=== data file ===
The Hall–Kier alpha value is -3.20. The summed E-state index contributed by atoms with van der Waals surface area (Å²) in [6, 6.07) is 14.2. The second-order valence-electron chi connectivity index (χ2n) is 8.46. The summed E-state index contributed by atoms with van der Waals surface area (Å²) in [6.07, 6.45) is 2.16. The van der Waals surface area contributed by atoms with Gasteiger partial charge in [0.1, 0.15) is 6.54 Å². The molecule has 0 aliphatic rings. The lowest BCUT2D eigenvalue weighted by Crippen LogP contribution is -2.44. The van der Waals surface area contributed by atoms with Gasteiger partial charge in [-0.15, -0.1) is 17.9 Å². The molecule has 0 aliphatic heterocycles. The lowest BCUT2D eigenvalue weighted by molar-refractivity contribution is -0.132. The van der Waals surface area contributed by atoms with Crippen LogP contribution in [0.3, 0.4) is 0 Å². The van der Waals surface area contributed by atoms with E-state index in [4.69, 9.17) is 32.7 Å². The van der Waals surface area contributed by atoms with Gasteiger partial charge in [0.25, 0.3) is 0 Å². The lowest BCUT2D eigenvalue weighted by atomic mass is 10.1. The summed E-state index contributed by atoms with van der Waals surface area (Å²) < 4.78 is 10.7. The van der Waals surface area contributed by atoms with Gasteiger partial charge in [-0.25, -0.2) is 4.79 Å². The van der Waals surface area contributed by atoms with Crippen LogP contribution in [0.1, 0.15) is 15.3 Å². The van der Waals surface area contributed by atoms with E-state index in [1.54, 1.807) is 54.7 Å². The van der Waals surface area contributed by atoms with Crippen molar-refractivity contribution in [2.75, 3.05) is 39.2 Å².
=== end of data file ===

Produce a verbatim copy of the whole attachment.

The Hall–Kier alpha value is -3.20. The summed E-state index contributed by atoms with van der Waals surface area (Å²) in [6, 6.07) is 14.2. The second-order valence-electron chi connectivity index (χ2n) is 8.46. The summed E-state index contributed by atoms with van der Waals surface area (Å²) in [6.07, 6.45) is 2.16. The van der Waals surface area contributed by atoms with Gasteiger partial charge in [0.1, 0.15) is 6.54 Å². The molecule has 0 aliphatic rings. The lowest BCUT2D eigenvalue weighted by Crippen LogP contribution is -2.44. The van der Waals surface area contributed by atoms with Gasteiger partial charge in [-0.15, -0.1) is 17.9 Å². The molecule has 0 aliphatic heterocycles. The lowest BCUT2D eigenvalue weighted by molar-refractivity contribution is -0.132. The van der Waals surface area contributed by atoms with Crippen LogP contribution in [0.3, 0.4) is 0 Å². The van der Waals surface area contributed by atoms with E-state index in [4.69, 9.17) is 32.7 Å². The van der Waals surface area contributed by atoms with Gasteiger partial charge in [0.25, 0.3) is 0 Å². The lowest BCUT2D eigenvalue weighted by atomic mass is 10.1. The summed E-state index contributed by atoms with van der Waals surface area (Å²) < 4.78 is 10.7. The van der Waals surface area contributed by atoms with Gasteiger partial charge in [-0.25, -0.2) is 4.79 Å². The van der Waals surface area contributed by atoms with Crippen LogP contribution in [0.1, 0.15) is 15.3 Å². The van der Waals surface area contributed by atoms with E-state index in [1.54, 1.807) is 54.7 Å². The van der Waals surface area contributed by atoms with Crippen molar-refractivity contribution in [2.75, 3.05) is 39.2 Å².